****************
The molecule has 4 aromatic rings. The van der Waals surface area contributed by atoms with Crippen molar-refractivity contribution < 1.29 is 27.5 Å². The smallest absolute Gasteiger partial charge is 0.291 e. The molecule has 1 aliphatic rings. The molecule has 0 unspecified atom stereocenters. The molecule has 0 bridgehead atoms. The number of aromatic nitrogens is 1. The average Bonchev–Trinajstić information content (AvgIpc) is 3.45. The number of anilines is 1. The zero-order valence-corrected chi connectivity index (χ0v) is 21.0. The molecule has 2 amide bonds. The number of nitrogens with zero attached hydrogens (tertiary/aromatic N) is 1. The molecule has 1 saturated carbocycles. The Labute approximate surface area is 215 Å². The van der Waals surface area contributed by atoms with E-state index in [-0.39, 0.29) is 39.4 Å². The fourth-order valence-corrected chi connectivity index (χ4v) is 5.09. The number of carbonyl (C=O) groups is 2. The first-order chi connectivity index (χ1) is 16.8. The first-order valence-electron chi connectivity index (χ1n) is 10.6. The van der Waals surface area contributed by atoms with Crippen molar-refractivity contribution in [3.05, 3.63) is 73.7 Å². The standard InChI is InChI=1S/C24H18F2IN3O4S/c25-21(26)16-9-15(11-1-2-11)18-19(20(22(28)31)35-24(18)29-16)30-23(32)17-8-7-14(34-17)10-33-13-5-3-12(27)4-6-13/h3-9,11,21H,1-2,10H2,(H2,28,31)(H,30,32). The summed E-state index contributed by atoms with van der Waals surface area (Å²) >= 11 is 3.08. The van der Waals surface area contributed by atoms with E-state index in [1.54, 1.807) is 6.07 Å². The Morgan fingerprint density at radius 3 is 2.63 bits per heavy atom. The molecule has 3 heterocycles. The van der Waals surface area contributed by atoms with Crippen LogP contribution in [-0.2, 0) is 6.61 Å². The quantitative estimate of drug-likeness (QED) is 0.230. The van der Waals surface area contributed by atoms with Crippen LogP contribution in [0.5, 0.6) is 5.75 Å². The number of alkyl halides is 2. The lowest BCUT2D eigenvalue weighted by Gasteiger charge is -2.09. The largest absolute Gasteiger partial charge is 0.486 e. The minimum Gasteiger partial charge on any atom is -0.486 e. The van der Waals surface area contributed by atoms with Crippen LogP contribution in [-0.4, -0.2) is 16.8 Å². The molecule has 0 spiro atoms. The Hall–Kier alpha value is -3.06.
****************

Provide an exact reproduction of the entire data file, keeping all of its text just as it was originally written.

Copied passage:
The molecule has 4 aromatic rings. The van der Waals surface area contributed by atoms with Crippen molar-refractivity contribution < 1.29 is 27.5 Å². The smallest absolute Gasteiger partial charge is 0.291 e. The molecule has 1 aliphatic rings. The molecule has 0 unspecified atom stereocenters. The molecule has 0 bridgehead atoms. The number of aromatic nitrogens is 1. The average Bonchev–Trinajstić information content (AvgIpc) is 3.45. The number of anilines is 1. The zero-order valence-corrected chi connectivity index (χ0v) is 21.0. The molecule has 2 amide bonds. The number of nitrogens with zero attached hydrogens (tertiary/aromatic N) is 1. The molecule has 1 saturated carbocycles. The Labute approximate surface area is 215 Å². The van der Waals surface area contributed by atoms with E-state index in [-0.39, 0.29) is 39.4 Å². The fourth-order valence-corrected chi connectivity index (χ4v) is 5.09. The number of carbonyl (C=O) groups is 2. The first-order chi connectivity index (χ1) is 16.8. The first-order valence-electron chi connectivity index (χ1n) is 10.6. The van der Waals surface area contributed by atoms with Crippen molar-refractivity contribution in [3.05, 3.63) is 73.7 Å². The standard InChI is InChI=1S/C24H18F2IN3O4S/c25-21(26)16-9-15(11-1-2-11)18-19(20(22(28)31)35-24(18)29-16)30-23(32)17-8-7-14(34-17)10-33-13-5-3-12(27)4-6-13/h3-9,11,21H,1-2,10H2,(H2,28,31)(H,30,32). The summed E-state index contributed by atoms with van der Waals surface area (Å²) >= 11 is 3.08. The van der Waals surface area contributed by atoms with E-state index in [1.54, 1.807) is 6.07 Å². The Morgan fingerprint density at radius 3 is 2.63 bits per heavy atom. The molecule has 3 heterocycles. The van der Waals surface area contributed by atoms with Crippen LogP contribution in [-0.2, 0) is 6.61 Å². The quantitative estimate of drug-likeness (QED) is 0.230. The van der Waals surface area contributed by atoms with Crippen LogP contribution in [0.5, 0.6) is 5.75 Å². The number of alkyl halides is 2. The lowest BCUT2D eigenvalue weighted by Gasteiger charge is -2.09. The largest absolute Gasteiger partial charge is 0.486 e. The minimum Gasteiger partial charge on any atom is -0.486 e. The van der Waals surface area contributed by atoms with Crippen LogP contribution in [-0.4, -0.2) is 16.8 Å². The molecule has 0 spiro atoms. The Hall–Kier alpha value is -3.06.